Laursen, W.J., S.N. Bagriantsev, and E.O. Gracheva. (2014). TRPA1 channels: chemical and temperature sensitivity. Curr Top Membr 74: 89-112. 25366234
Lee, Y., Y. Lee, J. Lee, S. Bang, S. Hyun, J. Kang, S.T. Hong, E. Bae, B.K. Kaang, and J. Kim. (2005). Pyrexia is a new thermal transient receptor potential channel endowing tolerance to high temperatures in Drosophila melanogaster. Nat. Genet. 37: 305-310. 15731759
Leffler, A., A. Lattrell, S. Kronewald, F. Niedermirtl, and C. Nau. (2011). Activation of TRPA1 by membrane permeable local anesthetics. Mol Pain 7: 62. 21861907
Leffler, A., M.J. Fischer, D. Rehner, S. Kienel, K. Kistner, S.K. Sauer, N.R. Gavva, P.W. Reeh, and C. Nau (2008). The vanilloid receptor TRPV1 is activated and sensitized by local anesthetics in rodent sensory neurons. J Cl- in Invest 118: 763-776. 18172555
Li, M., J. Du, J. Jiang, W. Ratzan, L.T. Su, L.W. Runnels, and L. Yue. (2007). Molecular Determinants of Mg2+ and Ca2+ Permeability and pH Sensitivity in TRPM6 and TRPM7. J. Biol. Chem. 282(35):25817-25830. 17599911
Liao, B.K., A.N. Deng, S.C. Chen, M.Y. Chou, and P.P. Hwang. (2007). Expression and water calcium dependence of calcium transporter isoforms in zebrafish gill mitochondrion-rich cells. BMC Genomics. 8: 354. 17915033
Liao, M., E. Cao, D. Julius, and Y. Cheng. (2013). Structure of the TRPV1 ion channel determined by electron cryo-microscopy. Nature 504: 107-112. 24305160
Liedtke, W., Y. Choe, M.A. Martí-Renom, A.M. Bell, C.S. Denis, A. Sali, A.J. Hudspeth, J.M. Friedman and S. Heller (2000). Vanilloid receptor-related osmotically activated channel (VR-OAC), a candidate vertebrate osmoreceptor. Cell 103: 525-535. 11081638
Liu X., K.T. Cheng, B.C. Bandyopadhyay, B. Pani, A. Dietrich, B.C. Paria, W.D. Swaim, D. Beech, E. Yildrim, B.B. Singh, L. Birnbaumer, I.S. Ambudkar. (2007a). Attenuation of store-operated Ca2+ current impairs salivary gland fluid secretion in TRPC1(-/-) mice. Proc Natl Acad Sci U S A. 104: 17542-17547. 17956991
Liu, L., Y. Li, R. Wang, C. Yin, Q. Dong, H. Hing, C. Kim, and M.J. Welsh. (2007). Drosophila hygrosensation requires the TRP channels water witch and nanchung. Nature 450: 294-298. 17994098
Liu, S., C. Guo, Z. Dang, and X. Liang. (2016). Comparative proteomics reveal the mechanism of Tween80 enhanced phenanthrene biodegradation by Sphingomonas sp. GY2B. Ecotoxicol Environ Saf 137: 256-264. [Epub: Ahead of Print] 27984820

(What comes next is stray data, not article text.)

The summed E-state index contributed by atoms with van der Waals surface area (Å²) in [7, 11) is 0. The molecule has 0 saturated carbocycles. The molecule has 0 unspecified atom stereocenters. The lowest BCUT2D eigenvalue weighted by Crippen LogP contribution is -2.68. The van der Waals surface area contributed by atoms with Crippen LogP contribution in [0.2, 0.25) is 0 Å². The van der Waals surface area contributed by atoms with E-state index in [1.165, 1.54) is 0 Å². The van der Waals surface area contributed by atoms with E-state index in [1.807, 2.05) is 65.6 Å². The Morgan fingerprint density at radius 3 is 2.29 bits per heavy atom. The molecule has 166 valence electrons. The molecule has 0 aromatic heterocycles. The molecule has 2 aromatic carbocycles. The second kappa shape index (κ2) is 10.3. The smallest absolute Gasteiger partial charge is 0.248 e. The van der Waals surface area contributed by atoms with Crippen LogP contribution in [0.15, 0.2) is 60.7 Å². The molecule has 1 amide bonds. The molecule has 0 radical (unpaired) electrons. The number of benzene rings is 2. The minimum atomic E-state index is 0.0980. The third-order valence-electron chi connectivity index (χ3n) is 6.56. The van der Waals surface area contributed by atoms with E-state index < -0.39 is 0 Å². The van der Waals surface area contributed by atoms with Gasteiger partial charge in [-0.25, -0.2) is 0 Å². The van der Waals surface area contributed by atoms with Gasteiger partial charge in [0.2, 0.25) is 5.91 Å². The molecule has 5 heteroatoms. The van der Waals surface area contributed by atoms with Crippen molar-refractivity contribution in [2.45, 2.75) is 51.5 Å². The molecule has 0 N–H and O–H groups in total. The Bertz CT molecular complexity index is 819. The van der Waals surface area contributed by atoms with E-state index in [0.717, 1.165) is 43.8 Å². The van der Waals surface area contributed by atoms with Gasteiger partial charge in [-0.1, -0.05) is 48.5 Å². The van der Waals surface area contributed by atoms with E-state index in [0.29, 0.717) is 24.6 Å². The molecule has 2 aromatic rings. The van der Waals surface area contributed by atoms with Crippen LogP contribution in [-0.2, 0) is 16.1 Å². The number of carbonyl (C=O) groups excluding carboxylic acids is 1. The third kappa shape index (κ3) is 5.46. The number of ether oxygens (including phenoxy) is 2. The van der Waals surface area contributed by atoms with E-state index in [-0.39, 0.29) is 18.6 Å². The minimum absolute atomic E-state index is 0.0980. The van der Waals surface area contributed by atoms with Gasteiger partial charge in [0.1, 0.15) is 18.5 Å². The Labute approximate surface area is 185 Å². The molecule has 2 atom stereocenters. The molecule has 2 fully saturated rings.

Liu, X., B.B. Singh, and I.S. Ambudkar. (2003). TRPC1 is required for functional store-operated Ca2+ channels. Role of acidic amino acid residues in the S5-S6 region. J. Biol. Chem. 278: 11337-11343. 12536150
Liu, X., B.C. Bandyopadhyay, B.B. Singh, K. Groschner, and I.S. Ambudkar. (2005). Molecular analysis of a store-operated and 2-acetyl-sn-glycerol-sensitive non-selective cation channel. Heteromeric assembly of TRPC1-TRPC3. J. Biol. Chem. 280: 21600-21606. 15834157
Loukin, S., Z. Su, X. Zhou, and C. Kung. (2010). Forward genetic analysis reveals multiple gating mechanisms of TRPV4. J. Biol. Chem. 285: 19884-19890. 20424166
Luo, J. and H. Hu. (2014). Thermally activated TRPV3 channels. Curr Top Membr 74: 325-364. 25366242
Ma, H.T., Z. Peng, T. Hiragun, S. Iwaki, A.M. Gilfillan, and M.A. Beaven. (2008). Canonical transient receptor potential 5 channel in conjunction with Orai1 and STIM1 allows Sr2+ entry, optimal influx of Ca2+, and degranulation in a rat mast cell line. J. Immunol. 180: 2233-2239. 18250430
Ma, Y., R. Sugiura, A. Koike, H. Ebina, S.O. Sio, and T. Kuno. (2011). Transient receptor potential (TRP) and Cch1-Yam8 channels play key roles in the regulation of cytoplasmic Ca2+ in fission yeast. PLoS One 6: e22421. 21811607
Macpherson, L.J., A.E. Dubin, M.J. Evans, F. Marr, P.G. Schultz, B.F. Cravatt, and A. Patapoutian. (2007). Noxious compounds activate TRPA1 ion channels through covalent modification of cysteines. Nature 445: 541-545. 17237762